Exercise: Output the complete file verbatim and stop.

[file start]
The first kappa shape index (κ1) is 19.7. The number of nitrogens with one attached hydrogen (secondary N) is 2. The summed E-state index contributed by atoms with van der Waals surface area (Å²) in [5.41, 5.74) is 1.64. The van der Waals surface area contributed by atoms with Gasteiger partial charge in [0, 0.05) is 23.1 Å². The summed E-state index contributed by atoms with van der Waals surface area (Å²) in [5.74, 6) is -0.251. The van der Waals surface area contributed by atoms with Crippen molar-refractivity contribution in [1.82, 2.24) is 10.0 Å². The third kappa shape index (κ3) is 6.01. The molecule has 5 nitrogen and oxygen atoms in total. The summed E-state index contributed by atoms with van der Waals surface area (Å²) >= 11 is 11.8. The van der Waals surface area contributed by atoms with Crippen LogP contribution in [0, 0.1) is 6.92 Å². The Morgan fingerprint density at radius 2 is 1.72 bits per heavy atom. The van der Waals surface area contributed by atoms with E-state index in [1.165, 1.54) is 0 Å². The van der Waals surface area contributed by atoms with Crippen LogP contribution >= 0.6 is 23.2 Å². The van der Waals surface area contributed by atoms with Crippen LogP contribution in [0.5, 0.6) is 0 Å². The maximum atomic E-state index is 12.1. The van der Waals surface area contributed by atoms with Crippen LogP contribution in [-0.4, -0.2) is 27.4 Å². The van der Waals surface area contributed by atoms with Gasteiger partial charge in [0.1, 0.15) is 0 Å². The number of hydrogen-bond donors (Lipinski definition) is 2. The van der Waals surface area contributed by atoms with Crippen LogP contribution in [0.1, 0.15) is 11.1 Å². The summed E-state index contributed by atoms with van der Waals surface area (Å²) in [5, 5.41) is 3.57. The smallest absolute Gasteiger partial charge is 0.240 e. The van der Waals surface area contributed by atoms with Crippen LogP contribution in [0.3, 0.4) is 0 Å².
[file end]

The first kappa shape index (κ1) is 19.7. The number of nitrogens with one attached hydrogen (secondary N) is 2. The summed E-state index contributed by atoms with van der Waals surface area (Å²) in [5.41, 5.74) is 1.64. The van der Waals surface area contributed by atoms with Gasteiger partial charge in [0, 0.05) is 23.1 Å². The summed E-state index contributed by atoms with van der Waals surface area (Å²) in [5.74, 6) is -0.251. The van der Waals surface area contributed by atoms with Crippen molar-refractivity contribution in [1.82, 2.24) is 10.0 Å². The third kappa shape index (κ3) is 6.01. The molecule has 5 nitrogen and oxygen atoms in total. The summed E-state index contributed by atoms with van der Waals surface area (Å²) >= 11 is 11.8. The van der Waals surface area contributed by atoms with Crippen LogP contribution in [0, 0.1) is 6.92 Å². The Morgan fingerprint density at radius 2 is 1.72 bits per heavy atom. The van der Waals surface area contributed by atoms with E-state index in [1.165, 1.54) is 0 Å². The van der Waals surface area contributed by atoms with Crippen LogP contribution >= 0.6 is 23.2 Å². The van der Waals surface area contributed by atoms with Crippen LogP contribution in [0.5, 0.6) is 0 Å². The maximum atomic E-state index is 12.1. The van der Waals surface area contributed by atoms with Crippen LogP contribution in [-0.4, -0.2) is 27.4 Å². The van der Waals surface area contributed by atoms with Gasteiger partial charge in [0.1, 0.15) is 0 Å². The number of hydrogen-bond donors (Lipinski definition) is 2. The van der Waals surface area contributed by atoms with Crippen LogP contribution in [0.1, 0.15) is 11.1 Å². The summed E-state index contributed by atoms with van der Waals surface area (Å²) in [5, 5.41) is 3.57. The smallest absolute Gasteiger partial charge is 0.240 e. The van der Waals surface area contributed by atoms with Crippen LogP contribution in [0.3, 0.4) is 0 Å².